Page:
For over a century, BH has been synonymous with bikes, competitive cycling, and industry leading technology and engineering. Today, we offer high performance electric bikes and acoustic bikes for all cycling disciplines: eMTB, MTB, eUrban, eGravel, Gravel, eCross, and Cyclocross. Our technological innovations, like the ATOM X and XTEP electric mountain bikes, the new G7 Disk range and EVO Ultralight, or the Split Pivot system in the Lynx full suspension MTB, allow us to shape the future and deliver our riders the exclusive BH cycling experience. Our passion and commitment to bikes and to cyclists has made us an icon in the current world of cycling…as well as one of the most established, respected, and internationally successful brands around. See the BH electric mountain bikes...
Pedelecs are much like conventional bicycles in use and function — the electric motor only provides assistance, for example, when the rider is climbing or struggling against a headwind. Pedelecs are therefore especially useful for people in hilly areas where riding a bike would prove too strenuous for many to consider taking up cycling as a daily means of transport. They are also useful for riders who more generally need some assistance, e.g. for people with heart, leg muscle or knee joint issues.
Generally speaking, e-bikes are bicycles with a battery-powered “assist” that comes via pedaling or, in some cases, a throttle. When you push the pedals on a pedal-assist e-bike, a small motor engages and gives you a boost, so you can zip up hills and cruise over tough terrain without gassing yourself. Called “pedalecs,” they feel just like conventional bikes—but better, says Ed Benjamin, senior managing director at the consulting firm eCycleElectric. “You control your speed with your feet, like with a regular bike,” he says. “You just feel really powerful and accelerate easily.”
Because e-bikes are capable of greater speeds for longer periods of time than standard bikes, you want extra control. Wider tires provide traction and some bump absorption with little penalty. You also want strong brakes to slow you (and all that extra weight) easily. It's worth looking at the quality of the brakes and investing in bikes with better ones if you can.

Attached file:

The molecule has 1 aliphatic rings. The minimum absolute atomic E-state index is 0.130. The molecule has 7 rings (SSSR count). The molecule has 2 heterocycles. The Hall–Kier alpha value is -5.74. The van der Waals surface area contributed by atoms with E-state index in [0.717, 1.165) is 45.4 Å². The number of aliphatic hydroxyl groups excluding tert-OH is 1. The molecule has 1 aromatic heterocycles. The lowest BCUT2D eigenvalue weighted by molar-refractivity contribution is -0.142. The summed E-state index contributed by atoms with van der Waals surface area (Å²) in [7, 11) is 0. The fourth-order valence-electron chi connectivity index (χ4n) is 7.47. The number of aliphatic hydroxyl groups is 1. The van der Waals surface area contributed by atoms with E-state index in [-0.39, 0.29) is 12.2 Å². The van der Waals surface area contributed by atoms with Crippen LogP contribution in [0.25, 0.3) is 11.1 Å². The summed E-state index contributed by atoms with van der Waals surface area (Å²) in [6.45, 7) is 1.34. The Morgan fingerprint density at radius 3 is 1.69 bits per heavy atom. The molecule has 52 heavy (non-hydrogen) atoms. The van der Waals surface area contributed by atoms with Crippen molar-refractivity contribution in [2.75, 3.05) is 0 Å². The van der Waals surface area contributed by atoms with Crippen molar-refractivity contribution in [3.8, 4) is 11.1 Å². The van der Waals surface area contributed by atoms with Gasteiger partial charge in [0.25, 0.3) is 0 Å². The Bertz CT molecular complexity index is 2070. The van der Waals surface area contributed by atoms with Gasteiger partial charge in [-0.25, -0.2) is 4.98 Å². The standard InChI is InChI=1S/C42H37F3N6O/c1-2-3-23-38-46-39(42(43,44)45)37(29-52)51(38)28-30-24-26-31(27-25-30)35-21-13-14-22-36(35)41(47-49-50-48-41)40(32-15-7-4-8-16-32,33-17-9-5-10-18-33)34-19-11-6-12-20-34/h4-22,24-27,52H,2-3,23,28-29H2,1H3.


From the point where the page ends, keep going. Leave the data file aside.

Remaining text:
In the year 1885, a British man named J.K. Stanley introduced what can fairly be described as the first modern bicycle. His Rover bike had wheels of equal size in the front and back and used a chain connecting the pedals and the rear wheel as a propulsion system. It was often marketed as a safety bike in contrast with the unstable Penny Farthing, and was a smashing success. The company went on to develop motorcycles and automobiles, remaining in business until the year 2005.
Since the pedal assist doesn’t engage while coasting, climbing is where this bike really shines. We tested the bike on southern California’s fire roads, undulating traverses, and on some very steep, rocky, loose, and technical trails—the kind of stuff even the most skilled and fit riders would normally find themselves hiking up—and on the Turbo Levo we were able to ride all of it, and have a blast doing so. 
In addition, Kalk weighs under 155 pounds — less than half of traditional motorbikes. Cake customized parts of the drivetrain and implemented an interior permanent magnet (IPM) motor. On a single charge, the bike travels up to 50 miles and as a bonus feature, maintenance is minimal due to the fact there are few moving parts thanks to its lack of a combustion engine.
And he’s had some fun on a set of lengthy interviews with Joe Rogan, among others. But the pertinent tidbit comes from his recent appearance on Recode, the Silicon valley tech media outlet, now part of the Vox media group. He recapitulated some of his earlier near-death experiences on dirt bikes and motorcycles, effectively answering the question regarding  whether Tesla might make a motorcycle. But then he dropped this little snippet that made two-wheel fans’ ears perk up when asked about whether a Bird competitor might be in the offing:
All too often, tech breakthroughs are measured in wattage efficiency and seconds saved, but we asked ourselves, 'What about the other things that make for an awesome ride?' The answer takes shape in the Alibi, with tires that'll never go flat, a chain that won't rust, and a geometry that just screams comfort. It's everything you need to hit your goals, whether they're to get in shape or get around town in style.
The Shiv TT boasts an aerodynamic frame that observes the letter, but not the spirit, of the UCI's laws on position and frame shapes. Its profile has been refined in our Win Tunnel to take crosswinds in stride, and the wide range of fit options in the integrated cockpit lets riders find a fast, comfortable position for putting out power. Impressively, this is done without causing time-eating instability in tight corners or on technical descents.
Depending on local laws, many e-bikes (e.g., pedelecs) are legally classified as bicycles rather than mopeds or motorcycles. This exempts them from the more stringent laws regarding the certification and operation of more powerful two-wheelers which are often classed as electric motorcycles. E-bikes can also be defined separately and treated under distinct Electric bicycle laws.
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